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The science behind the “Three Body Problem” – so you can finally have your say

The science behind the “Three Body Problem” – so you can finally have your say

At first glance, the Netflix series “3 Body Issue” deals with a classic sci-fi theme: humanity’s encounter with an extraterrestrial civilization. But with a new twist: The Trisolarians come from a planet that orbits not just one sun, but three suns. As a result, the planet's orbit is constantly changing – sometimes deadly cold, sometimes intense heat. Only in the few “stable periods” that exist can this form of life continue to evolve. Could something like this really exist? So what exactly is this “three-body problem”?

What is the three-body problem?

It is the mathematical formula for the question of how three celestial bodies whose gravitational pull affects each other move. The equations themselves are very simple, consisting of Newton's law of motion of three bodies.

What does it mean?

Around 1660, Isaac Newton realized that an object exerted by a force accelerates in the direction of that force. He realized that the force of attraction between two bodies is directly proportional to their mass and inversely proportional to the distance between them.

What's complicated about it?

Reciprocal interaction: Block 1 “pulls” Blocks 2 and 3, Block 2 on Blocks 1 and 3, and Block 3 on Blocks 1 and 2. Two masses that get close enough together fall toward each other, so to speak, and then circle around another common center. This can be solved analytically and described by a formula. With three objects, one mass always disrupts the paths of the other objects. The system is behaving “chaotically”.

Does this mean he does what he wants?

no. Even a chaotic system behaves “deterministically.” This means that if you know the initial conditions, i.e. the location and speed of each block, you can calculate how the system will evolve further. However, the result of calculations in chaotic systems depends largely on the initial conditions.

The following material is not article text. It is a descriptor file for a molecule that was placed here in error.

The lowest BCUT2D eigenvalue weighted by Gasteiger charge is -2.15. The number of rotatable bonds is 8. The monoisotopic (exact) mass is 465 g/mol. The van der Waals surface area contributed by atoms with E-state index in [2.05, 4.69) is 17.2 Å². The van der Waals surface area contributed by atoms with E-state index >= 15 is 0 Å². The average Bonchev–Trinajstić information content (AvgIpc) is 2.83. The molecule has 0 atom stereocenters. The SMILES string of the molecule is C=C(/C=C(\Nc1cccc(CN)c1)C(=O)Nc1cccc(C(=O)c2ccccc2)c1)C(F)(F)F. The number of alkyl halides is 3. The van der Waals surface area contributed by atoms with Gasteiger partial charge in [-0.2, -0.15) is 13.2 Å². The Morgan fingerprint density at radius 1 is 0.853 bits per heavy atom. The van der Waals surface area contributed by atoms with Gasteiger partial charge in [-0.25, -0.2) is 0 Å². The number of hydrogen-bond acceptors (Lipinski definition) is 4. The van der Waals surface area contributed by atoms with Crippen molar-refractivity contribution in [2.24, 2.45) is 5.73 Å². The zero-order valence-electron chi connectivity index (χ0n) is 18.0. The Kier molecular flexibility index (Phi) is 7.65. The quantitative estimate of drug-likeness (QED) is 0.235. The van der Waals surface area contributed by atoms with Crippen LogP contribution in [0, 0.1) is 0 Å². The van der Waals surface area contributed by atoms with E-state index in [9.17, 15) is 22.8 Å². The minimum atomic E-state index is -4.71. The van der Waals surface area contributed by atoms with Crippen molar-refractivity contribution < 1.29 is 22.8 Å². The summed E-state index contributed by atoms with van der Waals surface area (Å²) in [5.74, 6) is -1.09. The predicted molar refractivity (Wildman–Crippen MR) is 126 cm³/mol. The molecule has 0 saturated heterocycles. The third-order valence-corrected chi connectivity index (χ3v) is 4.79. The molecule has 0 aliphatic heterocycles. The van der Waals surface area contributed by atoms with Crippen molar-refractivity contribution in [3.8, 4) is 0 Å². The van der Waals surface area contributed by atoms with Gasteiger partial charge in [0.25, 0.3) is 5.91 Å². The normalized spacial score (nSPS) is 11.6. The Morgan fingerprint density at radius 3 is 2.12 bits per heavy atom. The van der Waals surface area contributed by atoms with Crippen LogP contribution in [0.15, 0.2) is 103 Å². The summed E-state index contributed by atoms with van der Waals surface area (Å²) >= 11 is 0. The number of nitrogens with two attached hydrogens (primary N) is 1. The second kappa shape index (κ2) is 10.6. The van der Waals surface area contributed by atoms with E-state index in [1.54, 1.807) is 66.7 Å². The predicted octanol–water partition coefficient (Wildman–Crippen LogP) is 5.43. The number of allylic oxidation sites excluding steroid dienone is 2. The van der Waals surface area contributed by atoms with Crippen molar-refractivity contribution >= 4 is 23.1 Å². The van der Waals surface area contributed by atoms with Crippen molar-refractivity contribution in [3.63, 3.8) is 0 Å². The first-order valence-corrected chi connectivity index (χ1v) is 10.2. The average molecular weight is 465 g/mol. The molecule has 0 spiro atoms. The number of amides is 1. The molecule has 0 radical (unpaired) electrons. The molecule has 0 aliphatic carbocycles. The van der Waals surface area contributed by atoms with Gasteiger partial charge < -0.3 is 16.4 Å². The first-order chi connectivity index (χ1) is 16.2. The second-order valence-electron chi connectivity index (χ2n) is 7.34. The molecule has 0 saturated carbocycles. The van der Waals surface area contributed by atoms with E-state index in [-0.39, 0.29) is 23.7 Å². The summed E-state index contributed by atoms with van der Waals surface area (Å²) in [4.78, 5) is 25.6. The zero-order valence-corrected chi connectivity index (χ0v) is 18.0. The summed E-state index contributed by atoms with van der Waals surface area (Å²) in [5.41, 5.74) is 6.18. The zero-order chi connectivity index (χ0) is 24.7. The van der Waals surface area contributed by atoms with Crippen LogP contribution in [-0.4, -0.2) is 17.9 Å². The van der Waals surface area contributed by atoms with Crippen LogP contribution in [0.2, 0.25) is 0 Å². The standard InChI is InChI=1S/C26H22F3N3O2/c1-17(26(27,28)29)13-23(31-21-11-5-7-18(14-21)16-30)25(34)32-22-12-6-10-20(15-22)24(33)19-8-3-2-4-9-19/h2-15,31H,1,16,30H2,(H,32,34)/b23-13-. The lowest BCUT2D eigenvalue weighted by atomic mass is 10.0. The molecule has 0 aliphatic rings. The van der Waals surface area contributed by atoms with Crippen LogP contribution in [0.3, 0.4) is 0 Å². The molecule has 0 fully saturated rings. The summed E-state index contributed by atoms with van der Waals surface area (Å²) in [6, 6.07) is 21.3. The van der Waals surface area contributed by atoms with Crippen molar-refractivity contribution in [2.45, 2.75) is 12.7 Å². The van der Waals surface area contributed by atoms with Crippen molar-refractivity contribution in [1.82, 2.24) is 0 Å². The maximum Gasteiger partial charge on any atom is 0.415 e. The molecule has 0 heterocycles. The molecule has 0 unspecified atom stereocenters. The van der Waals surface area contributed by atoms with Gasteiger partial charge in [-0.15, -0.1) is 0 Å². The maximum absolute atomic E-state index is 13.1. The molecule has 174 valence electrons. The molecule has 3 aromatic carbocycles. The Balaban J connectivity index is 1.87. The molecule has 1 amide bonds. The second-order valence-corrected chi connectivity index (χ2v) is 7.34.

So chaos is not chaos?

This depends on how you understand this term. In the 1980s in particular, chaos theory investigated the commonalities between chaotic systems, whose behavior strongly depends on initial conditions. To put it bluntly, these are often dynamic systems (their state changes over time) with nonlinear interactions between their individual components. The main result of chaos research was that such systems, although unpredictable, exhibited some regular behavior – completely independent of specific physics. For example, in phase space they have the so-called Strange attractions Which in turn Fractal dimensions You have – but here it gets very mathematical.

So you can calculate the orbits in the three-body problem?

Yes, but you can only solve equations numerically, not analytically. However, numerical solutions are never completely accurate because they come from calculations with specific, finitely long numbers. So there are always small rounding errors. This is usually not that bad – but in chaotic systems it can lead to completely wrong solutions.

The author of the Trisolaris trilogy, Cixin Liu, explained in an interview that he had been fascinated by this paradox for a long time: There is a system of three equations that at first glance seems not particularly complicated, but we cannot solve it. He wondered: If humanity cannot solve such a simple problem, how can it imagine that it can solve the more complex problems it faces?

Are there star systems with three suns and one planet?

Yes there is. The Alpha Centauri system, which is about 4.3 light-years away, contains three stars and at least one planet: Alpha Centauri A, Alpha Centauri B, and the star Proxima Centauri, 0.2 light-years away, in addition to the star. The star system HD 131399, in which a large gas planet can be found. In the two examples mentioned, the two suns are relatively close to each other, which is why they are completely stable. Only when we have a system of three objects of similar mass that are relatively close to each other is their motion chaotic.

Could there be life in such a system?

Based on what we know, this is highly unlikely. However, very unlikely cases also occur – if you repeat the experiment often enough. However, there is no scientific consensus on the question of the number of planets in the universe on which life could exist in principle. Although there is a formula for estimating this figure – the so-called Drake's formula. However, the individual factors in this formula can only be approximately estimated.

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